The Justice Centre intervened in the hearing of Oger v Whatcott (No. 16408) in the BC Human Rights Tribunal.
During the 2017 British Columbia provincial election campaign, activist Bill Whatcott handed out over 1,000 flyers in the electoral district of Vancouver False Creek. The flyer expressed Whatcott’s opinions and “concern about the promotion and growth of homosexuality and transvestitism in British Columbia.” In his flyers, Whatcott asserted that NDP candidate Morgane Oger was a male, and argued that “[t]hose who promote falsehoods like the NDP and BC’s major media . . . do so to their eternal peril.”
Oger narrowly lost the campaign to a former Vancouver mayor.
Oger filed a human rights complaint against Whatcott, alleging that Whatcott’s flyers had exposed Oger to discrimination, hatred and contempt under section 7 of the BC Human Rights Code.
In December of 2017, the Tribunal granted the Justice Centre permission to intervene in this case, to make submissions in defence of freedom of expression under the Canadian Charter of Rights and Freedoms. The Tribunal noted that the Justice Centre “may provide useful input … with regard to the law”.
At a five- day hearing before the Human Rights Tribunal, running December 11-14th and 17th, 2018, the Justice Centre provided oral and written submissions concerning the interpretation and application of the freedom of expression, guaranteed under section 2(b) of the Charter, in the Tribunal’s adjudication of the complaint and the complainant’s applications for costs. In particular, the Justice Centre’s submissions focused on the critical importance of freedom of expression to the democratic discourse, especially during elections.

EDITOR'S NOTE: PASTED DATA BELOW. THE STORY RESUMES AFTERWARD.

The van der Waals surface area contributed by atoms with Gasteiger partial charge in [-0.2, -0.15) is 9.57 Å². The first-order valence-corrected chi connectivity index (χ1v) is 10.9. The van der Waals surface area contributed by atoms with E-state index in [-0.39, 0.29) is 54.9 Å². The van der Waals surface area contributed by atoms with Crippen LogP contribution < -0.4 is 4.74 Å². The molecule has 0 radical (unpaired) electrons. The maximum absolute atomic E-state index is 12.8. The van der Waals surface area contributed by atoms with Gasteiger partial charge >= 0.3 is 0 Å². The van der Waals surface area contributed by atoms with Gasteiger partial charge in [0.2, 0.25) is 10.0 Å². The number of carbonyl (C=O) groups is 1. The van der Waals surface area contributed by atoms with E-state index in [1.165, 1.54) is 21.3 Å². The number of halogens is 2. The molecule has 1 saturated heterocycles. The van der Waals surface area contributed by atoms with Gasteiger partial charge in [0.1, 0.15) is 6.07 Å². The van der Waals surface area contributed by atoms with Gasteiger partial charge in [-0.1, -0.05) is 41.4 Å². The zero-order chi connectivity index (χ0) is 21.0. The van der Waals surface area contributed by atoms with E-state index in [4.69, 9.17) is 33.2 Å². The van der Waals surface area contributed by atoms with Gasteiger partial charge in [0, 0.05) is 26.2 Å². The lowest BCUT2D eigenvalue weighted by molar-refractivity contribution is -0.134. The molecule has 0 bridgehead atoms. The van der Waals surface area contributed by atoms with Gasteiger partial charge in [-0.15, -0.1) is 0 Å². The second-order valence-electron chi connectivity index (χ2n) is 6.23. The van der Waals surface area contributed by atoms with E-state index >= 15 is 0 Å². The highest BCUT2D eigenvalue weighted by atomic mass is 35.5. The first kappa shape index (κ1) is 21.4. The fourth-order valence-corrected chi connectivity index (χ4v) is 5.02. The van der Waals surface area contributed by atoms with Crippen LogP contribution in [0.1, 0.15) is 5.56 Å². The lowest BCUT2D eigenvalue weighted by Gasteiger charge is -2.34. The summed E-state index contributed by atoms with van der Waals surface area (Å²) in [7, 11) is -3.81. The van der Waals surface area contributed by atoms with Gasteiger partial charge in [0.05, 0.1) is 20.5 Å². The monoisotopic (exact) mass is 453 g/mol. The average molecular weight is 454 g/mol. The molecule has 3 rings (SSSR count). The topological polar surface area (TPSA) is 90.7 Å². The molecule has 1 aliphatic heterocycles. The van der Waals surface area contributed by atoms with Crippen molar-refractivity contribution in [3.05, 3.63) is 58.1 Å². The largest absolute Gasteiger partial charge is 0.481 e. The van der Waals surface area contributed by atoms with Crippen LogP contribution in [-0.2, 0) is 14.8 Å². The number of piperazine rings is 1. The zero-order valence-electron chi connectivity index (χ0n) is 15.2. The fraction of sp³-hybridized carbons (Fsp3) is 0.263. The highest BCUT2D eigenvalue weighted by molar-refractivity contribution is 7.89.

In this context, censoring expression of honest beliefs and views made during an election campaign runs directly contrary to the values underlying freedom of expression and the right to vote under section 3 of the Charter.
The purpose of election campaigns is to sift false allegations from true allegations, poor character from good character, and bad policies from good policies. To achieve this, citizens must not be prevented from expressing their beliefs and to criticize candidates openly and publicly. Likewise, if the Tribunal only to permits the electorate to hear censored opinions and approved beliefs, Canada’s democracy will become a sham.
The Tribunal released its decision
on March 27, 2019, ruling that Mr. Whatcott had violated section 7 of the BC Human Rights Code and ordering that he pay $55,000 in damages.